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AFC - Match Report
match report 1928-29 fixture list
Div 1 (Old) 
15/09/1928
 
Kilmarnock 0 - 1 Aberdeen
Kick Off:  3:00 PM         Merrie 10.  
Attendance: 7,000
Venue: Rugby Park, Kilmarnock
ABERDEEN'S VICTORY AT KILMARNOCK. Merrie's Goal Decides.
Estimated attendance 7000. The opening stages went in favour of Aberdeen, who scored through Merrie in eight minutes. Kilmarnock pressed hard, but the Aberdeen defence was equal to all emergencies, and ends were changed with the visitors leading. The second half was keenly contested, both goals being attacked in turn, but there was no further scoring on either side.

Source: The Glasgow Herald, 17th September 1928

 
Aberdeen recorded their first away victory of the season at Kilmarnock on Saturday by the only goal of the match, scored by Merrie after five minutes' play.
On the whole they just deserved to win. Kilmarnock certainly had more of the play. That is nearly always the case so far as a home team is concerned, but the Rugby Park team failed when it came to the all-important matter of goal-getting. The Dons, on the other hand, won because of their doggedness. There was a better understanding in the ranks of the Pittodrie eleven, and with a little more steadiness on the part of Merrie the Northerners would have won by three goals. By clever individualism he beat the Kilmarnock defence twice in the second half, but on each occasion he had the mortification of seeing his drive swish past the wrong side of the post.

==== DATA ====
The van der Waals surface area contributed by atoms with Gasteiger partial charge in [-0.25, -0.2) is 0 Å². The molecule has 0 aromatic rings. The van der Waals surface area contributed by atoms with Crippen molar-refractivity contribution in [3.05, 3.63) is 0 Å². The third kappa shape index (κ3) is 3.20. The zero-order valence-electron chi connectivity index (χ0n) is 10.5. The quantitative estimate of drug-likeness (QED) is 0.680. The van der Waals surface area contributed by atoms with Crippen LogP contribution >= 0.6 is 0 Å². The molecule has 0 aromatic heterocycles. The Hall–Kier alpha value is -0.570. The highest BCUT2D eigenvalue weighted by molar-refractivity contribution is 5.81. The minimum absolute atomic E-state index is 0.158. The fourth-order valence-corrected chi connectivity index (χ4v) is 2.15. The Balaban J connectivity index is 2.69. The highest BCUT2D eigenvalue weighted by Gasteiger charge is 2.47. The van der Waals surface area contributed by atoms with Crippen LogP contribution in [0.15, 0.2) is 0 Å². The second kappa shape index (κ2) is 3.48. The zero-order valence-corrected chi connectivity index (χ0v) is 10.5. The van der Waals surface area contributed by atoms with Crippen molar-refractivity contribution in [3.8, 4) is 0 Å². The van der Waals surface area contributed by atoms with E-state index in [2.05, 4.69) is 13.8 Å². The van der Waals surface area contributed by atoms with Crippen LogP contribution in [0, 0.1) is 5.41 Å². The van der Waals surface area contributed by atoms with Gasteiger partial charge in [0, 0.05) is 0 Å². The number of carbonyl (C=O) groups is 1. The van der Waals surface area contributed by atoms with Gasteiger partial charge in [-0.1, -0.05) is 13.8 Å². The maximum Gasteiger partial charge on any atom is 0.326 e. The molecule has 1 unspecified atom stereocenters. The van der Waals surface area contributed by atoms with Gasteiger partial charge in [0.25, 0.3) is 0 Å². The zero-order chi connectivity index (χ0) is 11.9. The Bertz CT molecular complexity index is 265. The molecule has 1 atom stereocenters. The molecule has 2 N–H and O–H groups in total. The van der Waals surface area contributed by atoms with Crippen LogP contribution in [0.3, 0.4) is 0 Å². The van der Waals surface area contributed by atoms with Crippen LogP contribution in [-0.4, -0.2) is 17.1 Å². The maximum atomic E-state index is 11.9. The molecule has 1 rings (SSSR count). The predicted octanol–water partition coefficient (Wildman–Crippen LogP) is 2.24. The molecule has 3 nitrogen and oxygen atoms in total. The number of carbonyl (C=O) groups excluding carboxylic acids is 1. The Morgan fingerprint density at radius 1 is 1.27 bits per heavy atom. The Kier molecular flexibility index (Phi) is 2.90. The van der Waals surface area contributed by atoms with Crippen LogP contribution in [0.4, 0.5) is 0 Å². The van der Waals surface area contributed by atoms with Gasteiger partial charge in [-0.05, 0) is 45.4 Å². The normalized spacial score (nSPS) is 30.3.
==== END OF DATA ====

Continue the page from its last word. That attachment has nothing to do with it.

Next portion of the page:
A Scrappy Game

It was a scrappy game - scrappy in more senses than one. Aberdeen were the better team, but that does not mean that they were a good and balanced combination. They got the only goal very early in the game, and they clung to their lead. It was during the closing stages, when Kilmarnock launched their onslaught, that the scrappy - perhaps I should say scrapping - work was in evidence. There was much vigorous tackling on both sides. Tempers were ruffled, and in practically the last minute of the game, McHale, who had always been in the thick of the fray, and weir, the Kilmarnock outside left, took part in a leg-kicking duel. McHale appeared to have an advantage here, but the intervention of the referee put an end to the squabble. At the same time, I thought the referee allowed the players too much freedom in tackling earlier in the game, which was certainly spoiled by unsportsmanlike tactics.